Sometimes you just want to sit back and watch a brainless entertainment, a movie that delivers exactly what it promises with no fancy business getting in the way of its mission. Breaking In is one of those movies. I’m not sure it’s worth the price of a full movie ticket, but it’ll someday make for a great Sunday afternoon watch on TBS.
All the film really has is a great premise, which it executes as fast and simply as possible. Gabrielle Union brings her two children to her recently-deceased father’s secluded techno house to prepare it for purchase. The film doesn’t bother to explain this much, but her father was a criminal of some sort and the two were not on speaking terms when he died (we actually see him get murdered in the film’s surprisingly great opening).
Almost as soon as they arrive, a handful of villains jump them in an attempt to steal the four million dollars in cash stowed away somewhere inside the house. In the ensuing struggle, Union finds herself locked out while her kids are trapped inside.
The rest of the film is a curious cat and mouse game between Union and some real dummies - a wimpy dummy, a violent dummy and a smart dummy. She is unarmed, but her father apparently trained her in the ways of badassery which put the odds a bit more in her favor. On top of that, you have the house’s high tech features working for and against both sides of the equation (kind of).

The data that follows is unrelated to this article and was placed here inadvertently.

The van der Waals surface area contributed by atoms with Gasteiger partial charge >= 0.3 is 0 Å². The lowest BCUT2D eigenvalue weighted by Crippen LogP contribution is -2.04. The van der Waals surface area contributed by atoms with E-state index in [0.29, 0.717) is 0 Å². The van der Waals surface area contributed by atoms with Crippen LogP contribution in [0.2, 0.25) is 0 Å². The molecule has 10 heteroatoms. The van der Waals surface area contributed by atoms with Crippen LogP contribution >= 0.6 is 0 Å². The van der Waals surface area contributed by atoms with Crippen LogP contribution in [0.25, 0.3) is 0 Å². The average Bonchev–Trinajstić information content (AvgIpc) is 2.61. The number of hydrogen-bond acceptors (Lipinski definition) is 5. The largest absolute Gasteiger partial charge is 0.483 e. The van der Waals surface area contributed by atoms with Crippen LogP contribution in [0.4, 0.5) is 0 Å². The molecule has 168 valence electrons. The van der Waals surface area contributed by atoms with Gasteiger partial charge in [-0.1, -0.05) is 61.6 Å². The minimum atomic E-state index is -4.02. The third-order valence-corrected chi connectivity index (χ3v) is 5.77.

The ensuing conflict is far from exemplary. Performances are uniformly not great; the whole thing takes place at night and even scenes inside the house are lit too dark; a PG-13 rating holds back the violence, most of the action features a weird reliance on cheesy slow motion, and - perhaps the film’s greatest misstep - the tech house angle is barely utilized.
Nevertheless, it is still a treat watching Gabrielle Union stalk around these idiots for 80 minutes. The film makes things too easy for her, so tension is mostly out the window. You’re basically watching someone play the movie with cheat codes on. Instead, the joy comes from the silliness within and the breakneck speed with which the movie plays out. The whole thing is off and running within twenty minutes. The film has business to conduct and is not subtle about it at all. You just know every element set up in the first act will come back to play a part later, it’s just a matter of waiting to see how.
By no means is Breaking In a good movie, but it’s a fun version of a bad one if only in its refusal to waste any of your time on illusions of grandeur. They should have just called it “How will Gabrielle Union save her kids?” because that’s literally all it is. In some viewing contexts, however, that might be enough.